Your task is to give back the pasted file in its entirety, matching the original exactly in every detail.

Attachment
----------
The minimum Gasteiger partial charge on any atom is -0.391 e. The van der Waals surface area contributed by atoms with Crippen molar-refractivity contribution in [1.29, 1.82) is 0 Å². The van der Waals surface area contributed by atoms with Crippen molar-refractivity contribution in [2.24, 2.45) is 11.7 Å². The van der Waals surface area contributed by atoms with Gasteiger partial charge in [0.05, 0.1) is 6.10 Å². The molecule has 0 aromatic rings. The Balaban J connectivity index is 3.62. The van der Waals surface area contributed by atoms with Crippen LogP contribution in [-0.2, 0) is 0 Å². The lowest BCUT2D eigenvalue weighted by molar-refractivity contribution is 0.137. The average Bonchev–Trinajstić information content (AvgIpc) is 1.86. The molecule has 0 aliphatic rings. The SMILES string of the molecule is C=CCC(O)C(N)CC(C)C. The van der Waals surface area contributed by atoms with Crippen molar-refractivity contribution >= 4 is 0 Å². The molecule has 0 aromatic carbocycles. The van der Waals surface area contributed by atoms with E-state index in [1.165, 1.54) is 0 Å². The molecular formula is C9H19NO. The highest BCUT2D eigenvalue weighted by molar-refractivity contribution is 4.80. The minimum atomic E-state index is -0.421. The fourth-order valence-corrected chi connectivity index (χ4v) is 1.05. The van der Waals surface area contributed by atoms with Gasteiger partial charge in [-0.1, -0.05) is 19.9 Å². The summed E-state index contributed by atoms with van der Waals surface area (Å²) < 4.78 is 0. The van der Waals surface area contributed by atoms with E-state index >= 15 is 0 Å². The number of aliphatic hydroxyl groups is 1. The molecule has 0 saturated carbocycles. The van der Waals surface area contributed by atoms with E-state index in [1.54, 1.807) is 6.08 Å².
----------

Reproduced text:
The minimum Gasteiger partial charge on any atom is -0.391 e. The van der Waals surface area contributed by atoms with Crippen molar-refractivity contribution in [1.29, 1.82) is 0 Å². The van der Waals surface area contributed by atoms with Crippen molar-refractivity contribution in [2.24, 2.45) is 11.7 Å². The van der Waals surface area contributed by atoms with Gasteiger partial charge in [0.05, 0.1) is 6.10 Å². The molecule has 0 aromatic rings. The Balaban J connectivity index is 3.62. The van der Waals surface area contributed by atoms with Crippen LogP contribution in [-0.2, 0) is 0 Å². The lowest BCUT2D eigenvalue weighted by molar-refractivity contribution is 0.137. The average Bonchev–Trinajstić information content (AvgIpc) is 1.86. The molecule has 0 aliphatic rings. The SMILES string of the molecule is C=CCC(O)C(N)CC(C)C. The van der Waals surface area contributed by atoms with Crippen molar-refractivity contribution >= 4 is 0 Å². The molecule has 0 aromatic carbocycles. The van der Waals surface area contributed by atoms with E-state index in [1.165, 1.54) is 0 Å². The molecular formula is C9H19NO. The highest BCUT2D eigenvalue weighted by molar-refractivity contribution is 4.80. The minimum atomic E-state index is -0.421. The fourth-order valence-corrected chi connectivity index (χ4v) is 1.05. The van der Waals surface area contributed by atoms with Gasteiger partial charge in [-0.1, -0.05) is 19.9 Å². The summed E-state index contributed by atoms with van der Waals surface area (Å²) < 4.78 is 0. The van der Waals surface area contributed by atoms with E-state index >= 15 is 0 Å². The number of aliphatic hydroxyl groups is 1. The molecule has 0 saturated carbocycles. The van der Waals surface area contributed by atoms with E-state index in [1.54, 1.807) is 6.08 Å².